For over two weeks, Dubawa has sought to verify public information in support or against the #EndSars movement. While we have been able to build an archive of true and false information (scroll down to see a list of #endsars-related factchecks), there’s still so much left unchecked. As we continue to publish factchecks, learning and being willing to question information in all its forms is now an essential skill for your survival!


A Facebook page with a little over 82,000 followers, published a message accompanied by a photo, saying the catholic bishops recently staged a prayer walk in solidarity with #EndSARS protesters. How true?

Research: Mapping the relationship between newsrooms and factchecking organizations

Senator Dino Melaye shared a photo of his G-Wagon SUV riddled with bullets at the back with Endsars written in the caption. Although the Senator did not mean to suggest the damage to his car was done…

Research: Mapping the relationship between newsrooms and factchecking organizations

Following the increasing number of casualties from the ongoing #EndSARS protest and reactions from different individuals and institutions, a viral WhatsApp video has come up with a claim that the Turkish president in a video insulted…

Research: Mapping the relationship between newsrooms and factchecking organizations


  • Why did Buhari omit the Lekki Shootings in his Thursday speech?

President Muhammadu Buhari, on Thursday, 22nd  of October, addressed Nigerians but his speech which was broadcasted 7 pm on Nigeria Television Authority (NTA) has been criticised for omitting the Tuesday shootings at Lekki, Lagos State.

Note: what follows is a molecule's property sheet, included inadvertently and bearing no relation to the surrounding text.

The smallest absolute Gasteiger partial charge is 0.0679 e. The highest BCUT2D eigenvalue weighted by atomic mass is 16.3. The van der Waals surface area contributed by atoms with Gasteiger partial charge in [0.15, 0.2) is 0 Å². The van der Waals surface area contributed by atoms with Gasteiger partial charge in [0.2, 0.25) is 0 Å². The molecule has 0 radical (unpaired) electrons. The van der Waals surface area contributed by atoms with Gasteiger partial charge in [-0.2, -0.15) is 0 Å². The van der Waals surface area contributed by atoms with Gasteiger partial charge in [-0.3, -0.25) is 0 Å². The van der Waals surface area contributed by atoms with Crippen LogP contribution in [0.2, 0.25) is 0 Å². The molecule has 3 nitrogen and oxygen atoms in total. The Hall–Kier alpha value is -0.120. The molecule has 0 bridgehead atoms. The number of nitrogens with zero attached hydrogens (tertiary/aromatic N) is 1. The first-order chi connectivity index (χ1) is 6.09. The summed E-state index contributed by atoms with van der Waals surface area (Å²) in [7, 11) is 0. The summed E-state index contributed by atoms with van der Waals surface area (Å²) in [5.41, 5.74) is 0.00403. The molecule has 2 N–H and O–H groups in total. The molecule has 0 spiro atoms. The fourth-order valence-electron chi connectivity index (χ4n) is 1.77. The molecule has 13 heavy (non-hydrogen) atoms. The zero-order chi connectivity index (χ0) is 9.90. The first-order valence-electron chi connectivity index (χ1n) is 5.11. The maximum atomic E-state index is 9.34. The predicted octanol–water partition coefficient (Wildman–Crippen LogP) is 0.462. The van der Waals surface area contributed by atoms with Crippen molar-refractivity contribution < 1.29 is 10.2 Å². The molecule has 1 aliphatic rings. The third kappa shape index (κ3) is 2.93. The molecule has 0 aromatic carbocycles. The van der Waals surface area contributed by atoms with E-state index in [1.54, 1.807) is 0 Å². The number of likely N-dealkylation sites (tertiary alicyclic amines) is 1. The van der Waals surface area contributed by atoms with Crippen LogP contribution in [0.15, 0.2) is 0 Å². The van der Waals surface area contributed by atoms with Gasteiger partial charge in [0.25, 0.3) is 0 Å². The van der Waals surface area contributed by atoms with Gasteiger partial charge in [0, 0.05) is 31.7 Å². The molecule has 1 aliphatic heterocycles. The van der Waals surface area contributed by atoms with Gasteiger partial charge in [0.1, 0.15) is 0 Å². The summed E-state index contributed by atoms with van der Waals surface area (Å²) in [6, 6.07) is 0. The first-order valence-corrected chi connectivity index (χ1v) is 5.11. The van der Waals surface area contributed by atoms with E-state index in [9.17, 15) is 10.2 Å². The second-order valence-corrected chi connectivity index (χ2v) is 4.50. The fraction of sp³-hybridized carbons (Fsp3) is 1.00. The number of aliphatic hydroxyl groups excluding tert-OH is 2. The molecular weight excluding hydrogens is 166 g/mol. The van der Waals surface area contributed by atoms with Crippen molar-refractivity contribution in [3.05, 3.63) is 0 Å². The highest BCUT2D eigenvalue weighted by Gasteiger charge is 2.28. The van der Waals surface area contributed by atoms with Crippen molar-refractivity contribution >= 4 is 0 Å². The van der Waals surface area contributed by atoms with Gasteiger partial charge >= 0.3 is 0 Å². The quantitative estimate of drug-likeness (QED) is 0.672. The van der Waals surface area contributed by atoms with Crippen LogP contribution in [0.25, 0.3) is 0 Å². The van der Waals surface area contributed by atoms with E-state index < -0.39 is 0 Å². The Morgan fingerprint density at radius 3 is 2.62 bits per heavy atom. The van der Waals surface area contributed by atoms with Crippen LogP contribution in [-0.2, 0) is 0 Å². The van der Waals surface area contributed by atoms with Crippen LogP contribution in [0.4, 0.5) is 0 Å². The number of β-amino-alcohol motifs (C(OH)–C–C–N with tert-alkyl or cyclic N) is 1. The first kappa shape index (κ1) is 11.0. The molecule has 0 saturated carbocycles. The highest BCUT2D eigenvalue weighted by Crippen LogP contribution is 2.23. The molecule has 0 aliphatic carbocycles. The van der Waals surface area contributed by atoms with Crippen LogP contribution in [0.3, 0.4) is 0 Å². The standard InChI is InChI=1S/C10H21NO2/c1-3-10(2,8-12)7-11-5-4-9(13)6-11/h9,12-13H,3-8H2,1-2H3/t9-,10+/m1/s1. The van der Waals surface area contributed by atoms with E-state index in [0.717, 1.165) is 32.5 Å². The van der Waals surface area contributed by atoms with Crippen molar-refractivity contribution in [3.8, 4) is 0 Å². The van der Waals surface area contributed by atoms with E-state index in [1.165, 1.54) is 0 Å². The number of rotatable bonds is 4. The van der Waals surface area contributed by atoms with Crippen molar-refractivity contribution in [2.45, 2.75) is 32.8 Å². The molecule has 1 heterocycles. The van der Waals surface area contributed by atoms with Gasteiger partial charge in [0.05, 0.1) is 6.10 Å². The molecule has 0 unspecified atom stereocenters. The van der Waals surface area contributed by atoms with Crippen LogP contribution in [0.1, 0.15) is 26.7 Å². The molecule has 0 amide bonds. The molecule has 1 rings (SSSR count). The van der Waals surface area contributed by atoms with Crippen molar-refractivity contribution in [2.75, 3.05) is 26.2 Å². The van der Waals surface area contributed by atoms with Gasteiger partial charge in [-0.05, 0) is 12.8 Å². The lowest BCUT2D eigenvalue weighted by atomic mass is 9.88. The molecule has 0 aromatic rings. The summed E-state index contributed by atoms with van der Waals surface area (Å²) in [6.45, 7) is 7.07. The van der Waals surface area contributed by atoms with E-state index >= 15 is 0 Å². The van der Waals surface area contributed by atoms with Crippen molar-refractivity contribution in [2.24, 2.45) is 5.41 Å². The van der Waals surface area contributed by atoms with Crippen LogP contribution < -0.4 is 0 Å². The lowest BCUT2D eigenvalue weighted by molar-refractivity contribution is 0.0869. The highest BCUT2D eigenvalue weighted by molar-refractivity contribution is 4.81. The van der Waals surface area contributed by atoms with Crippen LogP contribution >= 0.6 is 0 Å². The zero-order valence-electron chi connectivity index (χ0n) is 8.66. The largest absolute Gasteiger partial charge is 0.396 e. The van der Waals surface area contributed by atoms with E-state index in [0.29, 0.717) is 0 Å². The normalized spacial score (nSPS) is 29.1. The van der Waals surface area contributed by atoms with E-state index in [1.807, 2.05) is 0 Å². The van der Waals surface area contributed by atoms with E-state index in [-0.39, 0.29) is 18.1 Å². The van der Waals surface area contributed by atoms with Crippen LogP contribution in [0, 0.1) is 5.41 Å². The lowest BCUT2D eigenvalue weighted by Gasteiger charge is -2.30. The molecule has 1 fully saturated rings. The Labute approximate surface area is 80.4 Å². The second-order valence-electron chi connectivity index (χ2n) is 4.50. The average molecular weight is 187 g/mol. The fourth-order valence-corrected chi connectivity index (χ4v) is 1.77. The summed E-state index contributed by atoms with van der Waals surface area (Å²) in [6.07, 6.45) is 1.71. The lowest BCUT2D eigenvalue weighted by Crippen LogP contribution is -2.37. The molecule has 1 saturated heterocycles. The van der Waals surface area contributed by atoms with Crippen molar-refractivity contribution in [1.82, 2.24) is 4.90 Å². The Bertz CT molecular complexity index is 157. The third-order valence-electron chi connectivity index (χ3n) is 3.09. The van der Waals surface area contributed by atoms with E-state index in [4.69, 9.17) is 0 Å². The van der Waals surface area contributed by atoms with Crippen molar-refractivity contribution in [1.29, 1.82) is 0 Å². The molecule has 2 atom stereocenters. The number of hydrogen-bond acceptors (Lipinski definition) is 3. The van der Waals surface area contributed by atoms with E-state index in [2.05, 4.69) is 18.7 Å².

Coming to the president’s defence was his Media Adviser, Femi Adeshina, who said, when he appeared on Channels Television on Friday, that Mr Buhari deliberately refused to make comments on Tuesday’s Lekki shootings because both the Lagos State government and Nigeria Defence Headquarters are yet to conclude their investigations on the matter.

  • Can the Nigerian flag prevent soldiers from shooting protesters?

A check by Dubawa shows that the Nigerian constitution and the Armed Forces Law do not have a provision that states holding a Nigerian Flag will prevent the Army from shooting.  Also, as evident in several social media videos from the Tuesday #EndSARS protest at Lekki, flags did not stop the Army from shooting at the peaceful protesters.

  • Does COVID-19 still exist in Nigeria?

With the recent activities of Nigerians – the #EndSARS movement and the current looting taking place across the country – many have wondered if the novel coronavirus still exists within the country’s borders. The truth is, COVID-19 still exists and new cases are still being recorded. As of 24th of October, the Nigeria Centre for Disease Control recorded 48 new cases – (Lagos-18, FCT-13, Kaduna-6, Rivers-5, Ogun-5, Ondo-1). Please, take precaution.

What can you do? 

Be alert, share our tips and don’t share false news! 

Coronavirus infection count 

Note: Total cases may be more than officially stated owing to the inability to include unconfirmed cases. Stay safe!

Tip of the week 

Research: Mapping the relationship between newsrooms and factchecking organizations

#FakeNews Alert 

Although other news outlets have published this story, New Telegraph’s version of the news gave the value of all the donated books to be $180,000 and converted to be N5,763,523 which is wrong, considering the current dollar rate. We advise that while sourcing and consuming information, you pay close attention to details irrespective of the source’s integrity.

Dubawa has always advised to be sceptical of ’Breaking News’ especially when it’s from online blogs. Images like the one shown in this news report can easily be created by a meme generating website as shown in this fact check by Dubawa. To this end, before you share this news further, be sure to verify!

Other Fact-checks/Articles